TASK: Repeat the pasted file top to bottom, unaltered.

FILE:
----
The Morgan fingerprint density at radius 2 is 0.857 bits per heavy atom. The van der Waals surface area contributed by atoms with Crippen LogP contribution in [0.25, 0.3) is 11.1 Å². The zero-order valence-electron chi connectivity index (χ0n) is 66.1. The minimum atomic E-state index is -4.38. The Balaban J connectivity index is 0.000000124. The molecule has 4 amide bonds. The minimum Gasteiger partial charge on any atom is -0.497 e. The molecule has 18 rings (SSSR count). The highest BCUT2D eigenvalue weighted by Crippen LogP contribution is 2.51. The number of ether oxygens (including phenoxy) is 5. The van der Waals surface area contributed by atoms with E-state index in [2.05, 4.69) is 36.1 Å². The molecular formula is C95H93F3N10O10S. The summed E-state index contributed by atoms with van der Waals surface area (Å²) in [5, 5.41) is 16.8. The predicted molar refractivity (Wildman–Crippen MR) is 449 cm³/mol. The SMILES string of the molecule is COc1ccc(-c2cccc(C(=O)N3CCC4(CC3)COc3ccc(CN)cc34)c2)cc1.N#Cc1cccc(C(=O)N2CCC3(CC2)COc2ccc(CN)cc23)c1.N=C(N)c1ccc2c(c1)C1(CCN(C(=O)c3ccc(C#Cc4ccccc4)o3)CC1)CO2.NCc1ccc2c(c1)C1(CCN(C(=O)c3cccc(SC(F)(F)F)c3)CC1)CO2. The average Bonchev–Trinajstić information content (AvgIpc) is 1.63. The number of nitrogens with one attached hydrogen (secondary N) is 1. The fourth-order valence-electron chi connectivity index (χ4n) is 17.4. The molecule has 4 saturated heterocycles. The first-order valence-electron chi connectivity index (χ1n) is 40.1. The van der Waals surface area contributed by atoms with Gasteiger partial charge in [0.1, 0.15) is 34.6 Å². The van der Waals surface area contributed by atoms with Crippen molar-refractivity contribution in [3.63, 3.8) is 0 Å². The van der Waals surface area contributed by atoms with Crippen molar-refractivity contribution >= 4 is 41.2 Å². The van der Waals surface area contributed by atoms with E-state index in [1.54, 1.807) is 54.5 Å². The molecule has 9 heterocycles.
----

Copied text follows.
The Morgan fingerprint density at radius 2 is 0.857 bits per heavy atom. The van der Waals surface area contributed by atoms with Crippen LogP contribution in [0.25, 0.3) is 11.1 Å². The zero-order valence-electron chi connectivity index (χ0n) is 66.1. The minimum atomic E-state index is -4.38. The Balaban J connectivity index is 0.000000124. The molecule has 4 amide bonds. The minimum Gasteiger partial charge on any atom is -0.497 e. The molecule has 18 rings (SSSR count). The highest BCUT2D eigenvalue weighted by Crippen LogP contribution is 2.51. The number of ether oxygens (including phenoxy) is 5. The van der Waals surface area contributed by atoms with E-state index in [2.05, 4.69) is 36.1 Å². The molecular formula is C95H93F3N10O10S. The summed E-state index contributed by atoms with van der Waals surface area (Å²) in [5, 5.41) is 16.8. The predicted molar refractivity (Wildman–Crippen MR) is 449 cm³/mol. The SMILES string of the molecule is COc1ccc(-c2cccc(C(=O)N3CCC4(CC3)COc3ccc(CN)cc34)c2)cc1.N#Cc1cccc(C(=O)N2CCC3(CC2)COc2ccc(CN)cc23)c1.N=C(N)c1ccc2c(c1)C1(CCN(C(=O)c3ccc(C#Cc4ccccc4)o3)CC1)CO2.NCc1ccc2c(c1)C1(CCN(C(=O)c3cccc(SC(F)(F)F)c3)CC1)CO2. The average Bonchev–Trinajstić information content (AvgIpc) is 1.63. The number of nitrogens with one attached hydrogen (secondary N) is 1. The fourth-order valence-electron chi connectivity index (χ4n) is 17.4. The molecule has 4 saturated heterocycles. The first-order valence-electron chi connectivity index (χ1n) is 40.1. The van der Waals surface area contributed by atoms with Gasteiger partial charge in [0.1, 0.15) is 34.6 Å². The van der Waals surface area contributed by atoms with Crippen molar-refractivity contribution in [3.63, 3.8) is 0 Å². The van der Waals surface area contributed by atoms with Crippen molar-refractivity contribution >= 4 is 41.2 Å². The van der Waals surface area contributed by atoms with E-state index in [1.54, 1.807) is 54.5 Å². The molecule has 9 heterocycles.